May 31 is National Dam Safety Awareness Day, established to encourage and promote individual and community responsibility and best practices for dam safety, and to highlight the steps people can take to prevent future catastrophic dam failures or lessen the impact of a potential failure. FEMA recognizes National Dam Safety Awareness Day in order to help promote the benefits that dams can offer to communities nationwide.
This commemoration serves as an important national initiative for FEMA at both the national level as well as through several local events this year in Michigan, Ohio, Oregon, and Virginia. One of the events happening in Henrico County, Virginia is the Virginia Dam First Aid Program. It’s aimed at helping Virginia dam owners with routine and emergency repairs that will be demonstrated at Echo Lake Park by Virginia’s Department of Conservation and Recreation.
National Dam Safety Awareness Day commemorates the tragic failure of the South Fork Dam in Johnstown, Pennsylvania on May 31, 1889, which resulted in the loss of over 2,200 lives, and was the worst dam failure in the history of the United States.
Dams are a vital part of the American infrastructure and provide economic, environmental, and social benefits. Anyone who has enjoyed an artificial lake knows some of these social benefits firsthand. The benefits of dams, however, can be countered by the risks they sometimes present. The failure of even a small dam is capable of causing significant property and environmental damage, as well as the loss of life.
For 30 years, FEMA and its federal partners have worked to reduce the impacts of dam failures across the nation through the National Dam Safety Program. The program, led by FEMA, is a partnership of States, Federal agencies, and other stakeholders encouraging individual and community responsibility for dam safety. Reducing the risk of dam failure is the driving force of the National Dam Safety Program, central to the mission of ensuring that the public and property owners downstream of dams are informed of the risk of dam failure.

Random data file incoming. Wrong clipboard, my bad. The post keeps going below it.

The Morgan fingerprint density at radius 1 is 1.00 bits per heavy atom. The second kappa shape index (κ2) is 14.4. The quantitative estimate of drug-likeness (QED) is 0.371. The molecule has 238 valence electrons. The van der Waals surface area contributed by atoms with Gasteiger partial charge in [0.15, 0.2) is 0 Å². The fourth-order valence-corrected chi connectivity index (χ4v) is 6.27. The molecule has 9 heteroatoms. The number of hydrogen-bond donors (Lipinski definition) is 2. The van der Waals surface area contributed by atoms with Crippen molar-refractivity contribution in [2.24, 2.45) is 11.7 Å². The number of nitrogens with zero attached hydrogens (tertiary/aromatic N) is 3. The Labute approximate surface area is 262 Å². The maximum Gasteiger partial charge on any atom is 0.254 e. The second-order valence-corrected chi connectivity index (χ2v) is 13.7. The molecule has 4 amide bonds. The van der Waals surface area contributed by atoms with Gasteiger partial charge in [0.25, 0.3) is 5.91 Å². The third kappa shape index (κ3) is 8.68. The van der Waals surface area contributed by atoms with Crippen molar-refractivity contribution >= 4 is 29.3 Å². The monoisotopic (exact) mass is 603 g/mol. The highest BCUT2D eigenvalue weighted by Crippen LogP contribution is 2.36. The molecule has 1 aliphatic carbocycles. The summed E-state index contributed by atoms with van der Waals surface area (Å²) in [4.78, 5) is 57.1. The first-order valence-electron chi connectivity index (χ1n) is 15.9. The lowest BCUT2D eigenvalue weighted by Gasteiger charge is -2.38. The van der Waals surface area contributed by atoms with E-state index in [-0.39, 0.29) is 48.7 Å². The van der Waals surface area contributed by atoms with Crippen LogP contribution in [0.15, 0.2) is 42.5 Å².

Here’s a snapshot of what the National Dam Safety Program is all about:
- Raising public awareness of dam safety,
- Lessening the impacts of dam failure by assisting States in establishing and maintaining dam safety programs,
- Providing technical training to state and federal dam safety staff, and
- Supporting research and the development of guidance to advance the practice of dam safety to improve public safety.
States have the responsibility for regulating about 80 percent of the dams in the United States. With support by the National Dam Safety Program, state dam safety programs have been raising dam safety awareness with the goal of preventing a dam failure like the one experienced in Johnstown over a century ago. The program serves as a real investment in preventing dam failures and reducing the impacts of such failures on lives and property.
A great example of the National Dam Safety Program in action is in the Commonwealth of Virginia. With funding from a National Dam Safety Program grant, the Commonwealth developed a process for estimating costs and prioritizing dam safety rehabilitation needs across the state. In 2012, the Virginia legislature approved $14 million for the repair of State-owned high hazard dams in need of repair throughout Virginia, largely as a result of the research and analysis from this program.
So take a look at the resources below and learn more about dam safety. On this National Dam Safety Awareness Day, or any day that you’re enjoying the benefits of a dam in your community, remember that a team effort goes into making them as safe as possible.